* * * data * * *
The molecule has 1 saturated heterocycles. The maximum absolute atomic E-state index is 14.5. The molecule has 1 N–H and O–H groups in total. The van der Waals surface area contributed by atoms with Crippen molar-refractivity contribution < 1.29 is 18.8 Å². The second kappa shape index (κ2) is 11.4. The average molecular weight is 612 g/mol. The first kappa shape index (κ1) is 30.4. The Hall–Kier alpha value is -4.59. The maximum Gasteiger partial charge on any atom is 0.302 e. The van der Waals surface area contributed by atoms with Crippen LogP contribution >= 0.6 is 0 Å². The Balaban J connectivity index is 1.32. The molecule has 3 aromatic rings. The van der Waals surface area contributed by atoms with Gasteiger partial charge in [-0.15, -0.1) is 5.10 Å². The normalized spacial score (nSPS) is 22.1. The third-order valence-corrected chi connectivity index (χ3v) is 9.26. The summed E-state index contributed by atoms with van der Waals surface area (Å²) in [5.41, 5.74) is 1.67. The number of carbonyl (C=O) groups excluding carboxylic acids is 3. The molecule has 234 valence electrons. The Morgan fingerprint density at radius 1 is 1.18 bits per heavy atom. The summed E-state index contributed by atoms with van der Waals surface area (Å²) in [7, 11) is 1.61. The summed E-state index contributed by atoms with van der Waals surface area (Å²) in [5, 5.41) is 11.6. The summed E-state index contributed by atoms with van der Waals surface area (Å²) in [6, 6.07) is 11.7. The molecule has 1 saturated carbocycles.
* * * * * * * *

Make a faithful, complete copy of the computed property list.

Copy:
The molecule has 1 saturated heterocycles. The maximum absolute atomic E-state index is 14.5. The molecule has 1 N–H and O–H groups in total. The van der Waals surface area contributed by atoms with Crippen molar-refractivity contribution < 1.29 is 18.8 Å². The second kappa shape index (κ2) is 11.4. The average molecular weight is 612 g/mol. The first kappa shape index (κ1) is 30.4. The Hall–Kier alpha value is -4.59. The maximum Gasteiger partial charge on any atom is 0.302 e. The van der Waals surface area contributed by atoms with Crippen LogP contribution >= 0.6 is 0 Å². The Balaban J connectivity index is 1.32. The molecule has 3 aromatic rings. The van der Waals surface area contributed by atoms with Gasteiger partial charge in [-0.15, -0.1) is 5.10 Å². The normalized spacial score (nSPS) is 22.1. The third-order valence-corrected chi connectivity index (χ3v) is 9.26. The summed E-state index contributed by atoms with van der Waals surface area (Å²) in [5.41, 5.74) is 1.67. The number of carbonyl (C=O) groups excluding carboxylic acids is 3. The molecule has 234 valence electrons. The Morgan fingerprint density at radius 1 is 1.18 bits per heavy atom. The summed E-state index contributed by atoms with van der Waals surface area (Å²) in [7, 11) is 1.61. The summed E-state index contributed by atoms with van der Waals surface area (Å²) in [5, 5.41) is 11.6. The summed E-state index contributed by atoms with van der Waals surface area (Å²) in [6, 6.07) is 11.7. The molecule has 1 saturated carbocycles.